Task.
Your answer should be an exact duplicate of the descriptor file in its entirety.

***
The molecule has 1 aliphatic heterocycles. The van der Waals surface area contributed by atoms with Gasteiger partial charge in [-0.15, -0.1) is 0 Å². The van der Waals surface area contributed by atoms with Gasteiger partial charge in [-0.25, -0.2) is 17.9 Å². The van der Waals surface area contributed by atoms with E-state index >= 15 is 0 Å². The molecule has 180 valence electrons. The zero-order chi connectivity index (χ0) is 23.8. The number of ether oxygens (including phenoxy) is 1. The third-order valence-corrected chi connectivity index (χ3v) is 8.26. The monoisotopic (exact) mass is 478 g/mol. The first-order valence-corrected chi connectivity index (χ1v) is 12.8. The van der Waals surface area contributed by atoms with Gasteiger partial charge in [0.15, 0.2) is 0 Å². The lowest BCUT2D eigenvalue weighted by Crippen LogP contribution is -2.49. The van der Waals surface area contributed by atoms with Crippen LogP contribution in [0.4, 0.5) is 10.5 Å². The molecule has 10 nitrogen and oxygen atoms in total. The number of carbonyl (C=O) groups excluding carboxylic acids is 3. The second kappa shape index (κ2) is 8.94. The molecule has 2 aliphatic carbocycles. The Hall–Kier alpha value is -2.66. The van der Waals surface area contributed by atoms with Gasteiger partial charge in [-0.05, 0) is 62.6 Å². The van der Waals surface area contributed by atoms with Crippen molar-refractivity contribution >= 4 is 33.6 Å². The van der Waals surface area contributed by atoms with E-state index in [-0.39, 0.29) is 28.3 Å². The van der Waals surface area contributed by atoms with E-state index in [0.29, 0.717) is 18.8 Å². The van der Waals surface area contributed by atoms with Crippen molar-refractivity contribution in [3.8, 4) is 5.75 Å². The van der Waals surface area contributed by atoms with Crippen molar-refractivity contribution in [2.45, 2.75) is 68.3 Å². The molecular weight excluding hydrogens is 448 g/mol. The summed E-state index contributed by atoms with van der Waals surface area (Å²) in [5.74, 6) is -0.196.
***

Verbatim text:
The molecule has 1 aliphatic heterocycles. The van der Waals surface area contributed by atoms with Gasteiger partial charge in [-0.15, -0.1) is 0 Å². The van der Waals surface area contributed by atoms with Gasteiger partial charge in [-0.25, -0.2) is 17.9 Å². The van der Waals surface area contributed by atoms with E-state index >= 15 is 0 Å². The molecule has 180 valence electrons. The zero-order chi connectivity index (χ0) is 23.8. The number of ether oxygens (including phenoxy) is 1. The third-order valence-corrected chi connectivity index (χ3v) is 8.26. The monoisotopic (exact) mass is 478 g/mol. The first-order valence-corrected chi connectivity index (χ1v) is 12.8. The van der Waals surface area contributed by atoms with Gasteiger partial charge in [0.15, 0.2) is 0 Å². The lowest BCUT2D eigenvalue weighted by Crippen LogP contribution is -2.49. The van der Waals surface area contributed by atoms with Crippen LogP contribution in [0.4, 0.5) is 10.5 Å². The molecule has 10 nitrogen and oxygen atoms in total. The number of carbonyl (C=O) groups excluding carboxylic acids is 3. The second kappa shape index (κ2) is 8.94. The molecule has 2 aliphatic carbocycles. The Hall–Kier alpha value is -2.66. The van der Waals surface area contributed by atoms with Gasteiger partial charge in [-0.05, 0) is 62.6 Å². The van der Waals surface area contributed by atoms with Crippen molar-refractivity contribution >= 4 is 33.6 Å². The van der Waals surface area contributed by atoms with E-state index in [-0.39, 0.29) is 28.3 Å². The van der Waals surface area contributed by atoms with E-state index in [0.29, 0.717) is 18.8 Å². The van der Waals surface area contributed by atoms with Crippen molar-refractivity contribution in [3.8, 4) is 5.75 Å². The van der Waals surface area contributed by atoms with Crippen molar-refractivity contribution in [2.45, 2.75) is 68.3 Å². The molecular weight excluding hydrogens is 448 g/mol. The summed E-state index contributed by atoms with van der Waals surface area (Å²) in [5.74, 6) is -0.196.